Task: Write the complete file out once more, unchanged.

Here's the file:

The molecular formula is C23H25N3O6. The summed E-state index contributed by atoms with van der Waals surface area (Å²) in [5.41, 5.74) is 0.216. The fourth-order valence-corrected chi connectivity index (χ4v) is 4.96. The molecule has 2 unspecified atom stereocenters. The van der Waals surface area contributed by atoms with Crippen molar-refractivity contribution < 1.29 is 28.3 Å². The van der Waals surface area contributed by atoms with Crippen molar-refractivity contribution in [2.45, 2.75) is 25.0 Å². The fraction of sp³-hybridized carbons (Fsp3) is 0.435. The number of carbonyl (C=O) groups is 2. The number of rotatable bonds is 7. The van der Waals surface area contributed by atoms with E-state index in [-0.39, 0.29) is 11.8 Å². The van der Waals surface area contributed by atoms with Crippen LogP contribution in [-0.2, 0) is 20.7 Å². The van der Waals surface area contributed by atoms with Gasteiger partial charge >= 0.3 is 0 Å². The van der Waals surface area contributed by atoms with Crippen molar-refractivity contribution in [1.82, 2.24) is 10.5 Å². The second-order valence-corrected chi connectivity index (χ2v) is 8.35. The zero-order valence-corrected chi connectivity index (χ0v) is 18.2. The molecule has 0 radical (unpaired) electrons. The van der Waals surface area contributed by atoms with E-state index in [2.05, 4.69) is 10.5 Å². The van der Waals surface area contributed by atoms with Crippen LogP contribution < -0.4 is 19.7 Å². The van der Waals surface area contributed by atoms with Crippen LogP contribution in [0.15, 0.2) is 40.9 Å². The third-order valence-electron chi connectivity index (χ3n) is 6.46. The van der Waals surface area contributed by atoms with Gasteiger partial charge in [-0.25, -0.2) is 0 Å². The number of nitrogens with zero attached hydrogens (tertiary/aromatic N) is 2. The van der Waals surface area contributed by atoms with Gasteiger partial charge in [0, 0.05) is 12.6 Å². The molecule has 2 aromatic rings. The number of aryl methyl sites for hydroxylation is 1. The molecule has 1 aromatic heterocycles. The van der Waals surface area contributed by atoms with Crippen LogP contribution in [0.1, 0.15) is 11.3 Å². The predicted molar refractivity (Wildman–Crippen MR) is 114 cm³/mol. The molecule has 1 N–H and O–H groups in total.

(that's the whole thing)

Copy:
The molecular formula is C23H25N3O6. The summed E-state index contributed by atoms with van der Waals surface area (Å²) in [5.41, 5.74) is 0.216. The fourth-order valence-corrected chi connectivity index (χ4v) is 4.96. The molecule has 2 unspecified atom stereocenters. The van der Waals surface area contributed by atoms with Crippen molar-refractivity contribution < 1.29 is 28.3 Å². The van der Waals surface area contributed by atoms with Crippen molar-refractivity contribution in [2.45, 2.75) is 25.0 Å². The fraction of sp³-hybridized carbons (Fsp3) is 0.435. The number of carbonyl (C=O) groups is 2. The number of rotatable bonds is 7. The van der Waals surface area contributed by atoms with E-state index in [-0.39, 0.29) is 11.8 Å². The van der Waals surface area contributed by atoms with Crippen LogP contribution in [-0.2, 0) is 20.7 Å². The van der Waals surface area contributed by atoms with Gasteiger partial charge >= 0.3 is 0 Å². The van der Waals surface area contributed by atoms with Crippen molar-refractivity contribution in [1.82, 2.24) is 10.5 Å². The second-order valence-corrected chi connectivity index (χ2v) is 8.35. The zero-order valence-corrected chi connectivity index (χ0v) is 18.2. The molecule has 0 radical (unpaired) electrons. The van der Waals surface area contributed by atoms with E-state index in [2.05, 4.69) is 10.5 Å². The van der Waals surface area contributed by atoms with Crippen LogP contribution < -0.4 is 19.7 Å². The van der Waals surface area contributed by atoms with Crippen LogP contribution in [0.15, 0.2) is 40.9 Å². The third-order valence-electron chi connectivity index (χ3n) is 6.46. The van der Waals surface area contributed by atoms with Gasteiger partial charge in [-0.25, -0.2) is 0 Å². The number of nitrogens with zero attached hydrogens (tertiary/aromatic N) is 2. The van der Waals surface area contributed by atoms with Gasteiger partial charge in [0, 0.05) is 12.6 Å². The molecule has 2 aromatic rings. The number of aryl methyl sites for hydroxylation is 1. The molecule has 1 aromatic heterocycles. The van der Waals surface area contributed by atoms with Crippen LogP contribution in [0.1, 0.15) is 11.3 Å². The predicted molar refractivity (Wildman–Crippen MR) is 114 cm³/mol. The molecule has 1 N–H and O–H groups in total.